The sgraffito technique, more commonly associated with the old Venetian masters, lends itself to Wallace?s visions. Sgraffito traditionally was, a style either of wall decoration, produced by applying layers of plaster tinted in contrasting colours to a moistened surface, or in ceramics by applying to an unfired ceramic body two successive layers of contrasting slip, and then in either case scratching so as to produce an outline drawing. Another use of sgraffito is seen in its simplified painting technique. One coat of paint is left to dry on a canvas or sheet of paper. Another coat of a different colour is painted on top of the first layer. The artist then uses a palette knife or oil stick to scratch out a design, leaving behind an image in the colour of the first coat of paint. Sometimes a first coat of paint is not needed and the wet coat scraped back reveals the canvas.

Wallace works in this exhibition primarily in acrylic, a medium which facilitates an artist whenever they decide to work fast, because two of the advantages of acrylic is a quick drying technique, and a versatility which can mirror the pluvial outpourings of the imagination. It can be academic to wonder how abstract an artist has become, because occasionally the theory is not given life on the canvas, and sometimes a work can be so interesting that it does not require an explanation to resuscitate it, because it is unnecessary. Such is the case with Wallace?s latest exhibition, a dozen pictures that illuminate and hang from the walls of the wonderful D?Lush Café like new stars in the Northern Sky.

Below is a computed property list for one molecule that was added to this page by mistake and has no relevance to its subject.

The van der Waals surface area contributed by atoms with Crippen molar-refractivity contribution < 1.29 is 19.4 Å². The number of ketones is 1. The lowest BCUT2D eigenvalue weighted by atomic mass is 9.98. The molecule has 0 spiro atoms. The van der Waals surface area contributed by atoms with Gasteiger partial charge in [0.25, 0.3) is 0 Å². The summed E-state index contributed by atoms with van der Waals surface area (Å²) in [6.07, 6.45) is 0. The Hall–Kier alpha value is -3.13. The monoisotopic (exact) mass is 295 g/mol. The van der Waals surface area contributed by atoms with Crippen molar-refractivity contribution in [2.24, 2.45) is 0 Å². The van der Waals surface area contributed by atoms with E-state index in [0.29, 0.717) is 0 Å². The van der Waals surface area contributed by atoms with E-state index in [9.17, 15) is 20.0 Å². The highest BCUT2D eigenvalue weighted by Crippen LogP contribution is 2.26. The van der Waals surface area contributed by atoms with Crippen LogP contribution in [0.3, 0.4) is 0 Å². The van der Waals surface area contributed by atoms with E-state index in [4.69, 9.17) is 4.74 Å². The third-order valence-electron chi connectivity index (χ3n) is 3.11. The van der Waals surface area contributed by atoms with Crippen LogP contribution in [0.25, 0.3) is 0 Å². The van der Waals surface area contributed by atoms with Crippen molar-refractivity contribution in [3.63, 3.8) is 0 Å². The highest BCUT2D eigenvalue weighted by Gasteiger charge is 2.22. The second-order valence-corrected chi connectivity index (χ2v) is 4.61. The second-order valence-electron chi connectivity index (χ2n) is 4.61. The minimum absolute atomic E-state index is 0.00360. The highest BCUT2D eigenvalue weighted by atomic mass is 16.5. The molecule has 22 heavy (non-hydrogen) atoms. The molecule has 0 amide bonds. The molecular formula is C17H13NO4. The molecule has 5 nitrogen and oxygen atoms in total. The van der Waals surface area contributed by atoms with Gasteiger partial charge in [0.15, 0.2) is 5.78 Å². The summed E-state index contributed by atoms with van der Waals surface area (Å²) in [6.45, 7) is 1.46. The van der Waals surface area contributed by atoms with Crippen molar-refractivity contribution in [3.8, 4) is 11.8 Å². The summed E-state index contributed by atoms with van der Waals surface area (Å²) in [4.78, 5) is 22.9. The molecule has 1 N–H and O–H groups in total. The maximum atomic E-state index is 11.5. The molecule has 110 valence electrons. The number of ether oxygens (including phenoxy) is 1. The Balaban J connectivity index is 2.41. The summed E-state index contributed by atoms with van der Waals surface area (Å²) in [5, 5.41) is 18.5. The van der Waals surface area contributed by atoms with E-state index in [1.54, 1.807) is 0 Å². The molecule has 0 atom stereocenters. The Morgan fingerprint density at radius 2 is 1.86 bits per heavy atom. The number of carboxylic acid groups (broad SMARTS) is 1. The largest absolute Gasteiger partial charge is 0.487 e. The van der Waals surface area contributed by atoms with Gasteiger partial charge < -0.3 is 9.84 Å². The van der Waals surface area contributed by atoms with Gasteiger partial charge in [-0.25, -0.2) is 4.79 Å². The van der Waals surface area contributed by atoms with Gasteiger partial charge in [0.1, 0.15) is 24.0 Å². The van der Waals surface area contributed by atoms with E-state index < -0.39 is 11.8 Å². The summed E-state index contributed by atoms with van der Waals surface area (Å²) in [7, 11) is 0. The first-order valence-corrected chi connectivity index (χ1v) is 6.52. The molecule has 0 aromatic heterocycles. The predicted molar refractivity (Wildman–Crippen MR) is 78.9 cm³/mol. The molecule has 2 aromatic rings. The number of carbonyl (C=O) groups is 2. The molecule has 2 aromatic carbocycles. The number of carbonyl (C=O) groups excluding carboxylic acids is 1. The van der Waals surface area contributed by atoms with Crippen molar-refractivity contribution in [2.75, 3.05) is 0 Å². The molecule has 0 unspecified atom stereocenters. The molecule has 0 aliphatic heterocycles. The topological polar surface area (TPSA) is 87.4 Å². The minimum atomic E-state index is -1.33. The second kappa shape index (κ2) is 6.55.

Yellow Through Blue is an accessible but still mysterious exhibition: it beckons like so many aurora borealis, magnetic in the lure of the hard hewn blues and red, a conception of rebellious poise. But why should we be surprised. If you have followed the development of this artist in recent years, you will have witnessed firsthand her visual ability to respond to an initial colour or shape, and take it from there.

There is about Wallace?s work the rhythm and the soil of the odyssey, the perception of evolution through metamorphosis, and I suppose she leaves us with something akin to a chrysalis, with no attempt at purgation, just the layered exploration of something engulfed by its own genesis.

She says that she paints on paper that has been torn in a very deliberate way to give the appearance of a fragment. Maybe so, but perhaps her intuition and the reservoir of archetypes in her psyche has told her through dreams and hibernating visions that our senses can perceive things that are worth expressing, but not in a traditional sense. There alone is a splendid reason to have a Mary Wallace image hanging on your wall: no sunset nor sunrise is the same, and if your imagination has legs and if your eyes have their own aperture, unclouded by ignorance, her glorious use of colour unfurls like laden lava.

Rimbaud?s well recycled quote that you need a disordering of all the senses to become a voyeur or a seer is never more relevant than engaging with this exhibition: the artist requires an emotional input from the viewer, and so she should, because art, like religion, is dead on its feet if it is beyond the silent drama of catharsis.